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Wednesday, June 08, 2011

40 ODD OF ANOTHER KIND: Otway and Barret hit Cardiff

In 1977, Polydor released ’20 of Another Kind’, a sampler of the then new phenomenon of punk rock – or new wave at it was then sometimes acceptable to be called. Hidden amongst bands like 999, the Lurkers and Sham 69 were two tracks by a gangly misfit known as John Otway and his then sidekick Wild Willy Barret.

The two tracks were the A and B side of the single ‘Really Free’ and ‘Beware of the Flowers cos I’m Sure they’re Gonna Get You’. This single sky rocketed into the charts, back in the days when the charts meant something, to the giddy height of number 27.

Although this was a punk compilation, Otway and Barret were hardly from the classic punk mould – although the spirit of rebelliousness, originality and rule breaking seeped from every chord. The single had ‘novelty record’ or even ‘one hit wonder’ written all over it and it was clear this was not going to be a ‘band’ that would last – or was it?

Punk rock came and went. Then we had post punk, mod and ska revivals, rave, grunge, brit pop, jungle, big beat and all manner of music trends that came and went, scrubbing the decks of the good ship rock and roll clean before setting out on their own voyage. Yet through all of this the unlikely pop star that was Otway clung on to the mast and weathered all musical storms that were thrown his way. He has never given up and has been touring constantly – although the name of the bloke that stands next to him on stage has changed several times.

Never quite equalling that early chart promise he steadily built up a cult following that eventually decided to give him a second hit for his 50th birthday by all appearing on one of his singles singing backing vocals and then getting their families to go out and buy it – thus hyping it into the charts.

Tonight, 34 years after that first hit and 40 years since his first gig, he is back with his old partner in crime, Wild Willy, and touring the nation once more.

As we enter Cardiff’s Globe, we find them both, not quite propping up the bar – but very close to it. After a quick introduction we head backstage for a chat bout the mad mad world that is Otway. We talk of crazy publicity stunts - like going around peoples houses to perform his single Frightened and Scared, getting his fans to vote his lyrics as the seventh best lyric of all time, and an attempt to tour the world taking his whole fan club with him in a chartered jumbo jet.

(Interview to be uploaded to Iguana website shortly).

After some more bar propping up and dealing with autograph hunters, he and Willy eventually take to the stage to entertain the gathered masses.

It is difficult to classify an Otway show. Part pop concert, part comedy show, part cabaret act – the whole thing just rips up the rule book and takes the audience on a death defying thrill ride.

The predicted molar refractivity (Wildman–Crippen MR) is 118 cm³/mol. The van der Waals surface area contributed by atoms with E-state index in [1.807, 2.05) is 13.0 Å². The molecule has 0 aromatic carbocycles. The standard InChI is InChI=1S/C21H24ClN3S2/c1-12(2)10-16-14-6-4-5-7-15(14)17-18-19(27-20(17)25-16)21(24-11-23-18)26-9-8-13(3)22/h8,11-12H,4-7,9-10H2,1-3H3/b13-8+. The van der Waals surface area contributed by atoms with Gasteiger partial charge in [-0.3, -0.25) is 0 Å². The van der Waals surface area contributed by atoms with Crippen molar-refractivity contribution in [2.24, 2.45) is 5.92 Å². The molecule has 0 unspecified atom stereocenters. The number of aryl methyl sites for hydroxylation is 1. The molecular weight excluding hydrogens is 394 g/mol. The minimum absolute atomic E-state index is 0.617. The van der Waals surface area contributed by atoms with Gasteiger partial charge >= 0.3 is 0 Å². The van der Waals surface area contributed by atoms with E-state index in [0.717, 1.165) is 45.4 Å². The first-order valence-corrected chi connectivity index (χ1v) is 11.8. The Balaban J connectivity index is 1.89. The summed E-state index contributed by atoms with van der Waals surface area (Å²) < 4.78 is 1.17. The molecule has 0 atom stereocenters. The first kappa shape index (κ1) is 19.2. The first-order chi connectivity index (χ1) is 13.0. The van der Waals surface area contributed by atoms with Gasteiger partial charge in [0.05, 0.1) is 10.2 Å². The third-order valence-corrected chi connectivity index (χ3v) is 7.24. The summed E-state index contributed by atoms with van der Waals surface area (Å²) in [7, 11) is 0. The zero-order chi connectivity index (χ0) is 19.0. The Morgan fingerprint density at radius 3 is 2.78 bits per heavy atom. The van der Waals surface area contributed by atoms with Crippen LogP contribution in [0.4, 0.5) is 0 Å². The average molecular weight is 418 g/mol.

The return of the prodigal Wily makes for a special vibe. He is the ying to Otway’s yang; his dry cynicism and lack of respect for Otway’s genius is matched only by Otway’s own self depreciation; his rack of many instruments, including balalaikas, banjos, guitars, fiddle, bagpipes and a wheelie bin, make up for Otway’s acoustic guitar and a Theremin; his nonchalant take everything in his stride attitude counters Otway’s undiminished child like enthusiasm and his mastery of any instrument he cares to pick up nicely compliments Otway’s – erm – enthusiasm.

The on stage rapport between them is pure comedy gold, Willy’s straight man bouncing off Otway’s court jester. It is such a good match it is difficult to comprehend how Otway has managed without him – although it has to be said he managed quite well – hence the cult following.

Tonight Barret manages to impress with fret board trickery, amaze with playing guitar and bagpipes at the same time and amuse with sawing a guitar in half and smashing it with a hammer – while still playing it (even Hendrix had to stop playing his guitar down when destroying it). Oh, and there was the wheelie bin thing – but I don’t want to spoil it for when you go to see them.

Of course Willy is only half the act. Despite the self depreciation and jolly japery, Otway is something of a lyrical genius - who else could come up with “Natasha you're a smasher but you're working for Russia" - and despite the comic approach to everything, what he does with the Theremin is actually very clever. You don’t get to fill the Albert Hall if you are crap as he makes himself out to be – which he aint.

There have been books, rock operas (Cheryl) and fan club trips to Dunkirk. What next? Otway the movie (we kid you not). Watch this space.

*Please note, no microphones were headbutted in the making of this blog

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